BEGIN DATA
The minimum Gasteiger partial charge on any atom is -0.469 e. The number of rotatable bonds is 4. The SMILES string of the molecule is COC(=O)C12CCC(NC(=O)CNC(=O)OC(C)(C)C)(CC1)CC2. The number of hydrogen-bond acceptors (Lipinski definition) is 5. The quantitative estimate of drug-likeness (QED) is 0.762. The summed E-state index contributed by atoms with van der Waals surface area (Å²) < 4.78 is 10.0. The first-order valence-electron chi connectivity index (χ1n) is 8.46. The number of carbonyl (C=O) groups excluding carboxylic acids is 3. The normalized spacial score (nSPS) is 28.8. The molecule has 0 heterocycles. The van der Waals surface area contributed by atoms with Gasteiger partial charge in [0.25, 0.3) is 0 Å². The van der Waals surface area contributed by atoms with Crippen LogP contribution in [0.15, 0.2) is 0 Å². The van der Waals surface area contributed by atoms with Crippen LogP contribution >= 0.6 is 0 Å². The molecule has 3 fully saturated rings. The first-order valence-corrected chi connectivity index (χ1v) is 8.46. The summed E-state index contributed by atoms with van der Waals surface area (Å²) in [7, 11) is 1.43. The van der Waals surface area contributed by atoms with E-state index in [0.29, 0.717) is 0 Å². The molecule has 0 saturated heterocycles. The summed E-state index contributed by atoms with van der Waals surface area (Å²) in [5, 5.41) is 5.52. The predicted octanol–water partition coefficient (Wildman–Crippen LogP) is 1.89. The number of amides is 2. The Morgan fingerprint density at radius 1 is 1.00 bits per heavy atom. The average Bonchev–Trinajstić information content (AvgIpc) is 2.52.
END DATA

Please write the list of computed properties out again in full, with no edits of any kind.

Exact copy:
The minimum Gasteiger partial charge on any atom is -0.469 e. The number of rotatable bonds is 4. The SMILES string of the molecule is COC(=O)C12CCC(NC(=O)CNC(=O)OC(C)(C)C)(CC1)CC2. The number of hydrogen-bond acceptors (Lipinski definition) is 5. The quantitative estimate of drug-likeness (QED) is 0.762. The summed E-state index contributed by atoms with van der Waals surface area (Å²) < 4.78 is 10.0. The first-order valence-electron chi connectivity index (χ1n) is 8.46. The number of carbonyl (C=O) groups excluding carboxylic acids is 3. The normalized spacial score (nSPS) is 28.8. The molecule has 0 heterocycles. The van der Waals surface area contributed by atoms with Gasteiger partial charge in [0.25, 0.3) is 0 Å². The van der Waals surface area contributed by atoms with Crippen LogP contribution in [0.15, 0.2) is 0 Å². The van der Waals surface area contributed by atoms with Crippen LogP contribution >= 0.6 is 0 Å². The molecule has 3 fully saturated rings. The first-order valence-corrected chi connectivity index (χ1v) is 8.46. The summed E-state index contributed by atoms with van der Waals surface area (Å²) in [7, 11) is 1.43. The van der Waals surface area contributed by atoms with E-state index in [0.29, 0.717) is 0 Å². The molecule has 0 saturated heterocycles. The summed E-state index contributed by atoms with van der Waals surface area (Å²) in [5, 5.41) is 5.52. The predicted octanol–water partition coefficient (Wildman–Crippen LogP) is 1.89. The number of amides is 2. The Morgan fingerprint density at radius 1 is 1.00 bits per heavy atom. The average Bonchev–Trinajstić information content (AvgIpc) is 2.52.